Report: St. Louis Cardinals Sign Free Agent Utility Man Ty Wigginton

Troy Taormina-US PRESSWIRE

In the same week the Cardinals trade away lefthanded-hitting utility man Skip Schumaker, the club signs righthanded-hitting utility man Ty Wigginton.

Ken Rosenthal of FOX Sports has tweeted that the St. Louis Cardinals have signed veteran Ty Wigginton to a two-year contract.

An offseason that began with the Cardinals discussing middle-infield upgrades via trade and free agency has taken a step back and to the margins. At the winter meetings, St. Louis filled one of its self-professed needs with lefthanded reliever Randy Choate. After Skip Schumaker's representation approached the Cardinals and requested a trade, the team obliged this week, sending the veteran infielder/outfielder to the Dodgers in return for Double-A shortstop Jake Lemmerman. Today, the club filled the void left by Schumaker on the 25-man roster and the bench by signing Wigginton.

Wigginton has had a long big-league career with many stops. He broke into the majors at age 24 with the Mets in 2002. In 2004, New York dealt him to the Pirates. After the 2005 season, Wigginton signed as a free agent with the Devil Rays, who traded him during the 2007 season to the Astros. After the 2008 season, Wigginton signed as a free agent with the Orioles. He signed with the Rockies for the 2010 season. Last year, he played for the Phillies.

The move is one with versatility ostensibly in mind, as Wigginton is a classic dull utility knife--the sort favored by retired Cardinals manager Tony La Russa. While it is true that Wigginton has played third base, first base, second base, the corner outfield positions, and even a smidgeon of shortstop over the course of his career, he is little more than a corner infielder nowadays. The following chart shows Wigginton's innings played by defensive position throughout his career.

WIGGINTON DEFENSIVE INNINGS LOG (CAREER)

Year

Club

3B

1B

2B

LF

RF

SS

2002

Mets

100.2

64.0

84.0

3.0

1.0

-

2003

Mets

1329.0

-

-

-

-

-

2004

Mets/Pirates

931.1

41.0

183.2

-

-

-

2005

Pirates

305.0

23.0

8.1

-

-

-

2006

Rays

274.1

329.2

328.1

39.0

45.2

-

2007

Rays/Astros

647.1

134.0

321.0

1.0

1.0

-

2008

Astros

652.0

-

-

247.0

-

-

2009

Orioles

317.2

333.0

39.1

6.0

-

13.0

2010

Orioles

166.0

787.0

306.0

-

-

-

2011

Rockies

520.1

191.0

-

139.0

46.2

-

2012

Phillies

175.2

471.1

-

48.0

-

-

Career

All

5419.1

2374.0

1270.2

483.0

94.1

13.0

For his career, Wigginton has hit for a respectable slash line of .263/.324/.438/.762. The veteran's career .330 wOBA is healthy, too. Wigginton's .762 career OPS equates to a 99 OPS+. His offensive production, including baserunning, gives him a career wRC+ of 99 as well. In recent seasons, his batting has not been anywhere near what his career numbers have been.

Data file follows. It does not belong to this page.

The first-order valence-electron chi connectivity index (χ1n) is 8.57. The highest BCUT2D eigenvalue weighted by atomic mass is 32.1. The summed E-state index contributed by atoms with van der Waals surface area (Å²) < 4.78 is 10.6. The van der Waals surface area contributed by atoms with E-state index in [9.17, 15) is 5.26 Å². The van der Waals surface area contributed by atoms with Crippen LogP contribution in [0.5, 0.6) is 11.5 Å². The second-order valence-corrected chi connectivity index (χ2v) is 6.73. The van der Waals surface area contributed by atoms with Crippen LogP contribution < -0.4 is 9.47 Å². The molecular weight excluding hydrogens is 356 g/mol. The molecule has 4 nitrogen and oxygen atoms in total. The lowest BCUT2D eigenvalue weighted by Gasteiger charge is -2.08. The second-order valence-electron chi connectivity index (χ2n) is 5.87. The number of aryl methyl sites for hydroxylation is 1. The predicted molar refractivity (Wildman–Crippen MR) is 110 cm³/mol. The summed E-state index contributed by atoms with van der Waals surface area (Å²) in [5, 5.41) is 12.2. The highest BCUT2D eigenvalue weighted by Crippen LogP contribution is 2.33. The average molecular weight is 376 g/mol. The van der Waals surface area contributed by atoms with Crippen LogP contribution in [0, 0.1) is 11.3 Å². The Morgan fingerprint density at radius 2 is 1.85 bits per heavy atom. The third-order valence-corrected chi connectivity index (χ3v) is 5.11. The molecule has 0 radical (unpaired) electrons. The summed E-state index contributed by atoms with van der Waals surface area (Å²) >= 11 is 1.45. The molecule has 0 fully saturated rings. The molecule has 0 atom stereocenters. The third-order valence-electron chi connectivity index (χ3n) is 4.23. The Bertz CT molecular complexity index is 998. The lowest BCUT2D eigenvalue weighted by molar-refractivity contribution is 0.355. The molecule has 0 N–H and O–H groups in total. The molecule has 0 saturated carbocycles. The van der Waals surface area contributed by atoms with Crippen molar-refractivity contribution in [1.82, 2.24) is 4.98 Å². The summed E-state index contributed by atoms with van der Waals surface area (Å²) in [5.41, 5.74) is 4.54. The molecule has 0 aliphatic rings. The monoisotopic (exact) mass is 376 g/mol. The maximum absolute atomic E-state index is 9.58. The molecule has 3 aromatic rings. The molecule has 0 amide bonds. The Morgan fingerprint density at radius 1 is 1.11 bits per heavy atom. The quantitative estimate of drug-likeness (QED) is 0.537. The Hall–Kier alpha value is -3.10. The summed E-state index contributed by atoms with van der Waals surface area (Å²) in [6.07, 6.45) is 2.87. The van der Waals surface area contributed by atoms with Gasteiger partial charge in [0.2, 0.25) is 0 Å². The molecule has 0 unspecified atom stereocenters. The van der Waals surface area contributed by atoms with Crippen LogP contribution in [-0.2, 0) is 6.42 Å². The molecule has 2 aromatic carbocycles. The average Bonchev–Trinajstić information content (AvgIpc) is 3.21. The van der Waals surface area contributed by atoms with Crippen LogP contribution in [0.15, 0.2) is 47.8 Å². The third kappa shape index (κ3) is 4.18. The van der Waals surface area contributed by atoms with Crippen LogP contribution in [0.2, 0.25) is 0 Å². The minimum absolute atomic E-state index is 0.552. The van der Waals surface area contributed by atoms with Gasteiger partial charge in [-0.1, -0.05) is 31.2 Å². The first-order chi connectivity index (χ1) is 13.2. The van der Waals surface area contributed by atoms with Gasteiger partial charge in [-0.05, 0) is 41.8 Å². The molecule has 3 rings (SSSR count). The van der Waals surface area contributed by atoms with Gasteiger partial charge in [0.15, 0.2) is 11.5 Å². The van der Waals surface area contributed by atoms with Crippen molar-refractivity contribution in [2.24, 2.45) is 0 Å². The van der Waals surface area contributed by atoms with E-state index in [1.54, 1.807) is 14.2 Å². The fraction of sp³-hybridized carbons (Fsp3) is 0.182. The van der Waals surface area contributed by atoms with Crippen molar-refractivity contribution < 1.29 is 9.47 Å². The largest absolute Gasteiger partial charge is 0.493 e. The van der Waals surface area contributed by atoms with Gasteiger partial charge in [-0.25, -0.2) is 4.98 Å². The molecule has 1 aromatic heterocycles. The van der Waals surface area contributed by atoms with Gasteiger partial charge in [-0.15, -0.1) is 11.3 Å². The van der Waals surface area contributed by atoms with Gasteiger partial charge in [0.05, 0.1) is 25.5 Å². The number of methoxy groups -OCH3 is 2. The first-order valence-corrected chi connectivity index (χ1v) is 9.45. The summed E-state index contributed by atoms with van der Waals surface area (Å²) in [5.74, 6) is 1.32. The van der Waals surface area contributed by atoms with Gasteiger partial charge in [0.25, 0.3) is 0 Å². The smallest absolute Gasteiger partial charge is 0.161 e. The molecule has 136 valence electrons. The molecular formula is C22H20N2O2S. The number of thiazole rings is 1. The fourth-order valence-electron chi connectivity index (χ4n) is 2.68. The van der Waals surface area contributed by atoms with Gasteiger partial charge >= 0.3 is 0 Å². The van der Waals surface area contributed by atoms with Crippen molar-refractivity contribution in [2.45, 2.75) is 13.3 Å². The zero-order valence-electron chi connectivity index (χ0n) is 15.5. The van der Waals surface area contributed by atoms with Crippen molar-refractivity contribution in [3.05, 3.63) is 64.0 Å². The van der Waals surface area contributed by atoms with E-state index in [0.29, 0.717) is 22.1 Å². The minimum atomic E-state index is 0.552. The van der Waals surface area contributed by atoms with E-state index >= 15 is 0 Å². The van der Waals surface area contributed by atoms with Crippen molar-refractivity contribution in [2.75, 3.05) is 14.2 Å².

WIGGINTON BATTING STATS (CAREER)

Year

Club

G

PA

HR

RBI

BA

OBP

SLG

wOBA

wRC+

2002

Mets

46

127

6

18

.302

.354

.526

.378

134

2003

Mets

156

633

11

71

.255

.318

.396

.313

88

2004

Mets/Pirates

144

545

17

66

.261

.324

.433

.324

94

2005

Pirates

57

171

7

25

.258

.324

.465

.341

107

2006

Rays

122

486

24

79

.275

.330

.498

.350

112

2007

Rays/Astros

148

604

22

67

.278

.333

.459

.343

107

2008

Astros

111

429

23

58

.285

.350

.526

.376

129

2009

Orioles

122

436

11

41

.273

.314

.400

.314

84

2010

Orioles

154

649

22

76

.248

.312

.415

.318

93

2011

Rockies

130

446

15

47

.242

.315

.416

.320

87

2012

Phillies

125

360

11

43

.235

.314

.375

.302

87

Career

All

1315

4886

169

591

.263

.324

.438

.330

99

As the chart shows, Wigginton's careers numbers are bolstered by his younger years. Wigginton hasn't had an above-average offensive season since 2008, when he was 30 years old. While posting below-average batting seasons each of the last four seasons, Wigginton has played his home games in hitter-friendly ballparks. Now, he will call pitcher-friendly Busch Stadium home, which makes the likelihood of him hitting well all the lesser.

Wigginton does have a platoon split of the type the Cardinals were seemingly after in targeting a righthanded bench bat. Just as Schumaker should never have been used against a lefty, manager Mike Matheny should attempt to avoid having Wigginton face righthanded pitchers whenever possible.

WIGGINTON BATTING SPLITS (CAREER)

Split

G

PA

HR

RBI

BA

OBP

SLG

wOBA

wRC+

vs. LHP

611

1263

52

150

.270

.354

.456

.351

112

Overall

1315

4886

169

591

.263

.324

.438

.330

99

vs. RHP

1157

3448

117

441

.260

.311

.431

.322

93

The Cardinals wanted a righthanded bench bat. They got one. Wigginton isn't a good bet to hit above .250, post an OBP above .320, or slug for more than .420. Bill James projects a .241/.314/.379 season from Wigginton, which would work out to a .307 wOBA. In addition to his offensive shortcomings, Wigginton should also probably not play a position other than first base or third base, which means he probably shouldn't ever play over Matt Carpenter. Nonetheless, Wigginton fills a perceived need that the farm system could not: righthanded bench bat. Hopefully, fortune smiles on the Cardinals and that is all Wigginton is. Ideally, Wigginton will primarily pinch-hit against lefthanded relievers and rarely play in the field. If this is how he is used, this move will not help or hurt the club very much.

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